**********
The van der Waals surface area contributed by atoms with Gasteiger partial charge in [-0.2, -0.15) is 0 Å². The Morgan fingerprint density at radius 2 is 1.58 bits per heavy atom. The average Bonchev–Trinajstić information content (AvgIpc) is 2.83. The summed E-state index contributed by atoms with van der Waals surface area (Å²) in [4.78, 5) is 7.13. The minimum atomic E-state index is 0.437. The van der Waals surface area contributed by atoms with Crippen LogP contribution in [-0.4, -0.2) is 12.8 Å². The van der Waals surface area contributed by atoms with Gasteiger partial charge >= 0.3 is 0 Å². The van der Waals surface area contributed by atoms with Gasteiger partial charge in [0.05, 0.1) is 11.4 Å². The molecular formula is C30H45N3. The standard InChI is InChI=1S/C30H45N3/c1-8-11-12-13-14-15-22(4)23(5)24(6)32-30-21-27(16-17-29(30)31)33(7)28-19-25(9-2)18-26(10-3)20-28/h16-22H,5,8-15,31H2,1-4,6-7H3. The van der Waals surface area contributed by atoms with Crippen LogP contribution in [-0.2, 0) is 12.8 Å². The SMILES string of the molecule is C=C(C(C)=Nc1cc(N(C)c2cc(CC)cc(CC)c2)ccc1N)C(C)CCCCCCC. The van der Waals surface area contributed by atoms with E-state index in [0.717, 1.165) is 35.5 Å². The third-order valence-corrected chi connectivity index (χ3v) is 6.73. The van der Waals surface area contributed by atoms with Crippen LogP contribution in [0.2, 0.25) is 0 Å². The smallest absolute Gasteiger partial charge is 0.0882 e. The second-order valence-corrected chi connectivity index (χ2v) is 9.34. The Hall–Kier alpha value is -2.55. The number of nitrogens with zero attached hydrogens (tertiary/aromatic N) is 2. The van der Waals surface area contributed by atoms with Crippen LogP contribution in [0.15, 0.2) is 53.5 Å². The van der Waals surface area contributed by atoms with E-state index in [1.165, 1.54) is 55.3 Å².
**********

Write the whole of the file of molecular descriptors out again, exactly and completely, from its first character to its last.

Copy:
The van der Waals surface area contributed by atoms with Gasteiger partial charge in [-0.2, -0.15) is 0 Å². The Morgan fingerprint density at radius 2 is 1.58 bits per heavy atom. The average Bonchev–Trinajstić information content (AvgIpc) is 2.83. The summed E-state index contributed by atoms with van der Waals surface area (Å²) in [4.78, 5) is 7.13. The minimum atomic E-state index is 0.437. The van der Waals surface area contributed by atoms with Crippen LogP contribution in [-0.4, -0.2) is 12.8 Å². The van der Waals surface area contributed by atoms with Gasteiger partial charge >= 0.3 is 0 Å². The van der Waals surface area contributed by atoms with Gasteiger partial charge in [0.05, 0.1) is 11.4 Å². The molecular formula is C30H45N3. The standard InChI is InChI=1S/C30H45N3/c1-8-11-12-13-14-15-22(4)23(5)24(6)32-30-21-27(16-17-29(30)31)33(7)28-19-25(9-2)18-26(10-3)20-28/h16-22H,5,8-15,31H2,1-4,6-7H3. The van der Waals surface area contributed by atoms with Crippen LogP contribution in [-0.2, 0) is 12.8 Å². The SMILES string of the molecule is C=C(C(C)=Nc1cc(N(C)c2cc(CC)cc(CC)c2)ccc1N)C(C)CCCCCCC. The van der Waals surface area contributed by atoms with E-state index in [0.717, 1.165) is 35.5 Å². The third-order valence-corrected chi connectivity index (χ3v) is 6.73. The van der Waals surface area contributed by atoms with Crippen LogP contribution in [0.2, 0.25) is 0 Å². The smallest absolute Gasteiger partial charge is 0.0882 e. The second-order valence-corrected chi connectivity index (χ2v) is 9.34. The Hall–Kier alpha value is -2.55. The number of nitrogens with zero attached hydrogens (tertiary/aromatic N) is 2. The van der Waals surface area contributed by atoms with Crippen LogP contribution in [0.15, 0.2) is 53.5 Å². The van der Waals surface area contributed by atoms with E-state index in [1.165, 1.54) is 55.3 Å².